I’m a great believer in growing food, not lawns. It’s incredible the amount of resources that go into keeping a blanket of green growing in the front of a home.
Most people are completely unaware of where the penchant to grow lawn even came from, it’s just something that they do and many of them do it with considerable moaning and cursing.
How many times do you hear people whining about having to cut the grass, or going out to water the lawn in the baking sunshine?
Put simply, that patch of grass in front of your home is simply an old-fashioned status symbol.
This strange fortnightly (or sometimes weekly) ritual of running a petrol guzzling, weed-slashing, rotating blade over the resource sucking front and/or back lawn came about because of our ancestor’s efforts to show their neighbours that they were wealthy enough not to have to grow food on their land.
Sounds strange, right? But it’s a true story.
Back in the early days, when we were all mainly peasant farmers tilling our Lord’s land, we needed to use the surrounding land to grow what we were eating.
If you were wealthy enough to have sizeable areas of grass around you, then it was likely that you could afford to pay persons to scythe that long growing grass for you. The long grass could be fed to livestock (or livestock could be grazed on the grounds) but the fact that you had large ‘green spaces’ around your home meant that you were wealthy.
Now we’re lumbered with a green space that many of us pay somebody else to come around a mow. That’s not even considering the wasted water, fertilisers and other unmentionable chemicals that are used to manage these wastes of space.
Why not use that space to create a diverse, ecologically sound, living environment?
You can make a home for birds, insects and local wildlife as well as creating a source of food for yourself.
The easy way to rid yourself of useless lawn.
But how do I get rid of my lawn and turn it into a garden without breaking my back?
I’m glad you asked.
You smother it.
That’s right, you heard me.
Grass is actually relatively easy to kill. Without light, it goes brown and dies pretty quick. Have you ever left a chair, or a box of rubbish or something similar on the lawn for a couple of days and when you remove it, the grass has gone yellow/brown? It’s the same system, only you don’t remove what you put on top of the lawn.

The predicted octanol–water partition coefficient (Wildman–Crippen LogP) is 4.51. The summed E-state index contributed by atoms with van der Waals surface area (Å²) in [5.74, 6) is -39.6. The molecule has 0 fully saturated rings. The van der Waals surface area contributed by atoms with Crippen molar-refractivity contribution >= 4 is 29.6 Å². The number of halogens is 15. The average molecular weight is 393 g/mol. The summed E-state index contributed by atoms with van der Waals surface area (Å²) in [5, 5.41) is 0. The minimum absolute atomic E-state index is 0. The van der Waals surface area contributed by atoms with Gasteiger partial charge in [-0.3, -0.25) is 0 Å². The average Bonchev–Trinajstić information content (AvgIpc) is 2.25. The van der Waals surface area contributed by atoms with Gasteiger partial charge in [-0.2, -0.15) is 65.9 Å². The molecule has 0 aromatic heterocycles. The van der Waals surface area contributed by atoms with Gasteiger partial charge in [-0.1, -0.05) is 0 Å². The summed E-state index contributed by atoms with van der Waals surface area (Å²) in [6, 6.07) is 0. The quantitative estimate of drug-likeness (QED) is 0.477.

So you smother that stuff with whatever you have to hand.
My favourite method is laying a thick layer of damp cardboard over the grass and then laying a deep mulch on top of the wet cardboard. The mulch can be anything, compost, bits of scraps from the kitchen mixed with lawn clippings or straw. Arborists wood chips are excellent and we’ve laid a lot of those around our back garden.
The cardboard will smother the grass and the worms will come up to eat the damp cardboard. They work like unpaid labour turning the ground over and all the layers eventually mix together to make a wonderful, rich loam.
You can plant straight away into this mixture. I just dig down to the wet cardboard, throw in a good couple of handfuls of compost and plant straight into the compost. I pull the mulch back around the seedling I’ve planted (or I leave the ground open if I’ve just planted seeds) and everything grows really well.
But what if I have evil grass like, kikuyu, or buffalo grass, or couch grass?
No problems, just make sure that no light gets anywhere near the runners, patrol the edges of your garden and with the odd judicious “pulling” of the few tendrils that escape from under your much, you’ll still be able to wipe out the grass.
I battle kikuyu and couch (twitch) grass which are both really invasive. The chickens help, but it’s mainly a matter of pulling out the stray pieces that try to grow and eventually I find that the grass runs out of energy (because it’s getting no light) and it doesn’t come up again.
So there you go.
Let me know about your adventures, turning that frustrating lawn into something beautiful and bountiful.